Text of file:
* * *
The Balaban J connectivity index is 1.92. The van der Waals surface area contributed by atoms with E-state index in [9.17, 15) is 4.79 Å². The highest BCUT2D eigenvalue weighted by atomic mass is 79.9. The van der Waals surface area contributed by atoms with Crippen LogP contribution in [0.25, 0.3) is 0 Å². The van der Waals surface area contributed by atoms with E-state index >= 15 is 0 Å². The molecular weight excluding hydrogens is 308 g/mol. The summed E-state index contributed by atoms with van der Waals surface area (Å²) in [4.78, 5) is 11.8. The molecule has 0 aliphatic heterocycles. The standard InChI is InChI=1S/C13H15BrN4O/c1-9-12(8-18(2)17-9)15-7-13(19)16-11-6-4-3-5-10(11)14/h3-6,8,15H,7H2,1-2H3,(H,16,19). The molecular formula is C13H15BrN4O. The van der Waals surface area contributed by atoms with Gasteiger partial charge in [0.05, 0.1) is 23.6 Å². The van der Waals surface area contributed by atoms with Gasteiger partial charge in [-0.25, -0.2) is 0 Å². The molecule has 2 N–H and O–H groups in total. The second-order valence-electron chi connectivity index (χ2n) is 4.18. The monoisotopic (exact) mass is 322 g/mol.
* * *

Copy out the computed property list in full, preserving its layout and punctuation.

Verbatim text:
The Balaban J connectivity index is 1.92. The van der Waals surface area contributed by atoms with E-state index in [9.17, 15) is 4.79 Å². The highest BCUT2D eigenvalue weighted by atomic mass is 79.9. The van der Waals surface area contributed by atoms with Crippen LogP contribution in [0.25, 0.3) is 0 Å². The van der Waals surface area contributed by atoms with E-state index >= 15 is 0 Å². The molecular weight excluding hydrogens is 308 g/mol. The summed E-state index contributed by atoms with van der Waals surface area (Å²) in [4.78, 5) is 11.8. The molecule has 0 aliphatic heterocycles. The standard InChI is InChI=1S/C13H15BrN4O/c1-9-12(8-18(2)17-9)15-7-13(19)16-11-6-4-3-5-10(11)14/h3-6,8,15H,7H2,1-2H3,(H,16,19). The molecular formula is C13H15BrN4O. The van der Waals surface area contributed by atoms with Gasteiger partial charge in [0.05, 0.1) is 23.6 Å². The van der Waals surface area contributed by atoms with Gasteiger partial charge in [-0.25, -0.2) is 0 Å². The molecule has 2 N–H and O–H groups in total. The second-order valence-electron chi connectivity index (χ2n) is 4.18. The monoisotopic (exact) mass is 322 g/mol.